Naso Tang Hello, Recently got a Naso Tang.. it has white spots on it.. person at LFS said it is because the tang is scared. Is that something that really happens when they're just stressed, or should I be worried? <Mmm... I would be concerned... the white spots... are they "raised" in appearance? Transitional, or are they on the fish all day? Any other fishes showing signs? Likely the beginning of an ich infestation. Please read here: http://www.wetwebmedia.com/mardisease.htm going on to the links beyond as your interest, need leads you. Bob Fenner> Lisa H.

Naso Tank Hi Bob, I have a question for you. I looked in the FAQs and didn't really find an answer. 300 gallon reef tank and a lot of live rock. Naso Tang -- the lituratus. Will he eventually munch down my cleaner shrimp, or do you think he is safe? <Generally don't eat Cleaner Shrimp species... but might someday. Bob Fenner> I want to avoid any shrimp connoisseurs! Thanks, Dale.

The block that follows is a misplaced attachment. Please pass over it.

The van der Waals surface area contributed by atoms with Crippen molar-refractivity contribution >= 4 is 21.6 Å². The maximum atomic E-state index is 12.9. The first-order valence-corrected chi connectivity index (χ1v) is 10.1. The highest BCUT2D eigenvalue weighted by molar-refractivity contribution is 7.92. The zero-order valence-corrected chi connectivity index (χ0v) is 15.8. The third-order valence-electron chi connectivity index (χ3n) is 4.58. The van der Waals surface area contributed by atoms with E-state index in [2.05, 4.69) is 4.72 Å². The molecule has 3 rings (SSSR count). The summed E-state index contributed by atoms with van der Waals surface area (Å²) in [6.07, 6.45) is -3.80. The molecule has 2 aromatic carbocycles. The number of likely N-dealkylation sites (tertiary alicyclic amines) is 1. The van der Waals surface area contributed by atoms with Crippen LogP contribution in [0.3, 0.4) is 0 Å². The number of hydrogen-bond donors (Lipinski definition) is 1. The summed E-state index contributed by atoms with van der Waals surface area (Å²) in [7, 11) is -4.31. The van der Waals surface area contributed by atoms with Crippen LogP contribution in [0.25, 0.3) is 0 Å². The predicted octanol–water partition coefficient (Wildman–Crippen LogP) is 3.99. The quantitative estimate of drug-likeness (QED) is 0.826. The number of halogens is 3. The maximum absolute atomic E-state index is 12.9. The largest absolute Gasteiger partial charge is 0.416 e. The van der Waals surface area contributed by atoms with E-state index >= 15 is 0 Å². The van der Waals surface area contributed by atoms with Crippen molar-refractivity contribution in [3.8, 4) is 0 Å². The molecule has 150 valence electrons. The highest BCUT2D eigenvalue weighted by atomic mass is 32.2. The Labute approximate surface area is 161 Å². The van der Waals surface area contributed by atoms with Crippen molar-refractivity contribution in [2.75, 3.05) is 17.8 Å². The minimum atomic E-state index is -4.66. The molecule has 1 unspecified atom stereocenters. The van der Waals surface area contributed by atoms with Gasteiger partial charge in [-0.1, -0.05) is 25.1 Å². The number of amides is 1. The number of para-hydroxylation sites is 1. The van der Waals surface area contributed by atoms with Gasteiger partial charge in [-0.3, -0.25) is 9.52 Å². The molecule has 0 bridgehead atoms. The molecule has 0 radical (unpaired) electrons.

Re: Naso Tang I bought A pretty good size Naso tang on Tuesday Oct.30. He is about 6-8 inches. The very first night I brought him home I fed him some frozen Brine shrimp. He ate like crazy, finished everything by himself, he looked like a Vacuum. The next day he didn't eat anything and today Nov. 1st he didn't eat a single thing again. He just passes right by the food. I give him Brine shrimp,  Seaweed Selects Brown Algae and Spirulina Pellets and he doesn't want to eat anything. I even tried some frozen Plankton. Is this normal? <Yes, at least not abnormal... do keep trying the various foods, especially hanging a strip of algae near the waters surface... perhaps soaking it in a vitamin preparation as a feeding stimulant> If he wouldn't have eaten that first night like he did I wouldn't be so worried about him not eating. I would just think he is getting acclimated. All fish take like 3 days before they start eating right but why would he eat the first night and not anymore. He is healthy looking and shows no signs of any kind of infection. <Don't lose faith here. Bob Fenner>